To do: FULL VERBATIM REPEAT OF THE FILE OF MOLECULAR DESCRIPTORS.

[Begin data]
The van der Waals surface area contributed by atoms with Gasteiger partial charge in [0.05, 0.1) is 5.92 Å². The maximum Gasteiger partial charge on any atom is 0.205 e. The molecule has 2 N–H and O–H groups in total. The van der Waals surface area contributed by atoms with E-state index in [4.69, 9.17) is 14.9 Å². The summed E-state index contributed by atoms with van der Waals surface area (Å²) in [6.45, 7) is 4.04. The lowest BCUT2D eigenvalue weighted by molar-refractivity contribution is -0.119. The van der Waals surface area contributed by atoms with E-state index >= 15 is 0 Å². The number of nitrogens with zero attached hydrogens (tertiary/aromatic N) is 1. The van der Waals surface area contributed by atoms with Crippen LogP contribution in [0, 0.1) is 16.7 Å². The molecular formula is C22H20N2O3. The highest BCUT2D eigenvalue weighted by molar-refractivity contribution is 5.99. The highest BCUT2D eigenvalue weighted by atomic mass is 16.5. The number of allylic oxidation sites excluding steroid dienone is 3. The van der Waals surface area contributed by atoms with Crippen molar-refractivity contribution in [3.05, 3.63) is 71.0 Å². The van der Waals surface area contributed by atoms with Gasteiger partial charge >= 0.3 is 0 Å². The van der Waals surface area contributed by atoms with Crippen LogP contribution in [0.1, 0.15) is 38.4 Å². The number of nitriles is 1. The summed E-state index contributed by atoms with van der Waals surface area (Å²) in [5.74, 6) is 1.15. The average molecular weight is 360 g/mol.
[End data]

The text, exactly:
The van der Waals surface area contributed by atoms with Gasteiger partial charge in [0.05, 0.1) is 5.92 Å². The maximum Gasteiger partial charge on any atom is 0.205 e. The molecule has 2 N–H and O–H groups in total. The van der Waals surface area contributed by atoms with E-state index in [4.69, 9.17) is 14.9 Å². The summed E-state index contributed by atoms with van der Waals surface area (Å²) in [6.45, 7) is 4.04. The lowest BCUT2D eigenvalue weighted by molar-refractivity contribution is -0.119. The van der Waals surface area contributed by atoms with E-state index >= 15 is 0 Å². The number of nitrogens with zero attached hydrogens (tertiary/aromatic N) is 1. The van der Waals surface area contributed by atoms with Crippen LogP contribution in [0, 0.1) is 16.7 Å². The molecular formula is C22H20N2O3. The highest BCUT2D eigenvalue weighted by molar-refractivity contribution is 5.99. The highest BCUT2D eigenvalue weighted by atomic mass is 16.5. The number of allylic oxidation sites excluding steroid dienone is 3. The van der Waals surface area contributed by atoms with Crippen molar-refractivity contribution in [3.05, 3.63) is 71.0 Å². The van der Waals surface area contributed by atoms with Gasteiger partial charge >= 0.3 is 0 Å². The van der Waals surface area contributed by atoms with Crippen LogP contribution in [0.1, 0.15) is 38.4 Å². The number of nitriles is 1. The summed E-state index contributed by atoms with van der Waals surface area (Å²) in [5.74, 6) is 1.15. The average molecular weight is 360 g/mol.